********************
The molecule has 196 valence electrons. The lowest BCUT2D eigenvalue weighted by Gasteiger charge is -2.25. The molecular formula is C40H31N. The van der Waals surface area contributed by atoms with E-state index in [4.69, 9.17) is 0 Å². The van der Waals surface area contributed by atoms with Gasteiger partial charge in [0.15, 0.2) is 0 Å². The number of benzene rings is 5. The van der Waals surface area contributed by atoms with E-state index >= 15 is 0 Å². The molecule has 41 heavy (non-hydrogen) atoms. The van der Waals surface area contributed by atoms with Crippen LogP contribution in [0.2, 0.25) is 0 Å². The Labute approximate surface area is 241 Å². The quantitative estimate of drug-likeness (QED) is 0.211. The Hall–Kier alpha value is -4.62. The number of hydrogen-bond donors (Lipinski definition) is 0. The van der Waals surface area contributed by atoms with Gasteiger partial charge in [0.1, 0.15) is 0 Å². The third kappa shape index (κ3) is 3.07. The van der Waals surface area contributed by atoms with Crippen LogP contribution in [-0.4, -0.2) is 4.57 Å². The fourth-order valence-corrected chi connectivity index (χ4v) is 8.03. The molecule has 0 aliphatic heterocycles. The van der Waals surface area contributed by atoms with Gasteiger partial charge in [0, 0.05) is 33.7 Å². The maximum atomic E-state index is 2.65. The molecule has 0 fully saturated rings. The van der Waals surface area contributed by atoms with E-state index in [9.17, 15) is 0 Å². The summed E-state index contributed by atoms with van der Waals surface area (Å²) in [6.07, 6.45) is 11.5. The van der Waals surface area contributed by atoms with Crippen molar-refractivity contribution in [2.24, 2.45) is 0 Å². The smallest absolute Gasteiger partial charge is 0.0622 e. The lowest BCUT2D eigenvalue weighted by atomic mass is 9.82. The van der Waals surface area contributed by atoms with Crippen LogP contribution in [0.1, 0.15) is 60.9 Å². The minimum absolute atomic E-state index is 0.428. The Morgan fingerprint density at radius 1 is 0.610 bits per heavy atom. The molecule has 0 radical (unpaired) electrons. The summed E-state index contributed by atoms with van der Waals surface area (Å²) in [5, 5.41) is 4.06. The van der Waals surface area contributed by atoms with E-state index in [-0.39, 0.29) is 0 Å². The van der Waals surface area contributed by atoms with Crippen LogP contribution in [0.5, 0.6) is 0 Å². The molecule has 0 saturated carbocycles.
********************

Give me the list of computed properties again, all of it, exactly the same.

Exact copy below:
The molecule has 196 valence electrons. The lowest BCUT2D eigenvalue weighted by Gasteiger charge is -2.25. The molecular formula is C40H31N. The van der Waals surface area contributed by atoms with E-state index in [4.69, 9.17) is 0 Å². The van der Waals surface area contributed by atoms with Gasteiger partial charge in [0.15, 0.2) is 0 Å². The number of benzene rings is 5. The van der Waals surface area contributed by atoms with E-state index >= 15 is 0 Å². The molecule has 41 heavy (non-hydrogen) atoms. The van der Waals surface area contributed by atoms with Crippen LogP contribution in [0.2, 0.25) is 0 Å². The Labute approximate surface area is 241 Å². The quantitative estimate of drug-likeness (QED) is 0.211. The Hall–Kier alpha value is -4.62. The number of hydrogen-bond donors (Lipinski definition) is 0. The van der Waals surface area contributed by atoms with Gasteiger partial charge in [0.1, 0.15) is 0 Å². The third kappa shape index (κ3) is 3.07. The van der Waals surface area contributed by atoms with Crippen LogP contribution in [-0.4, -0.2) is 4.57 Å². The fourth-order valence-corrected chi connectivity index (χ4v) is 8.03. The molecule has 0 aliphatic heterocycles. The van der Waals surface area contributed by atoms with Gasteiger partial charge in [0, 0.05) is 33.7 Å². The maximum atomic E-state index is 2.65. The molecule has 0 fully saturated rings. The van der Waals surface area contributed by atoms with E-state index in [9.17, 15) is 0 Å². The summed E-state index contributed by atoms with van der Waals surface area (Å²) in [6.07, 6.45) is 11.5. The van der Waals surface area contributed by atoms with Crippen molar-refractivity contribution in [2.24, 2.45) is 0 Å². The smallest absolute Gasteiger partial charge is 0.0622 e. The lowest BCUT2D eigenvalue weighted by atomic mass is 9.82. The van der Waals surface area contributed by atoms with Crippen LogP contribution in [0.1, 0.15) is 60.9 Å². The minimum absolute atomic E-state index is 0.428. The Morgan fingerprint density at radius 1 is 0.610 bits per heavy atom. The molecule has 0 radical (unpaired) electrons. The summed E-state index contributed by atoms with van der Waals surface area (Å²) in [5, 5.41) is 4.06. The van der Waals surface area contributed by atoms with E-state index in [-0.39, 0.29) is 0 Å². The van der Waals surface area contributed by atoms with Crippen LogP contribution in [0.5, 0.6) is 0 Å². The molecule has 0 saturated carbocycles.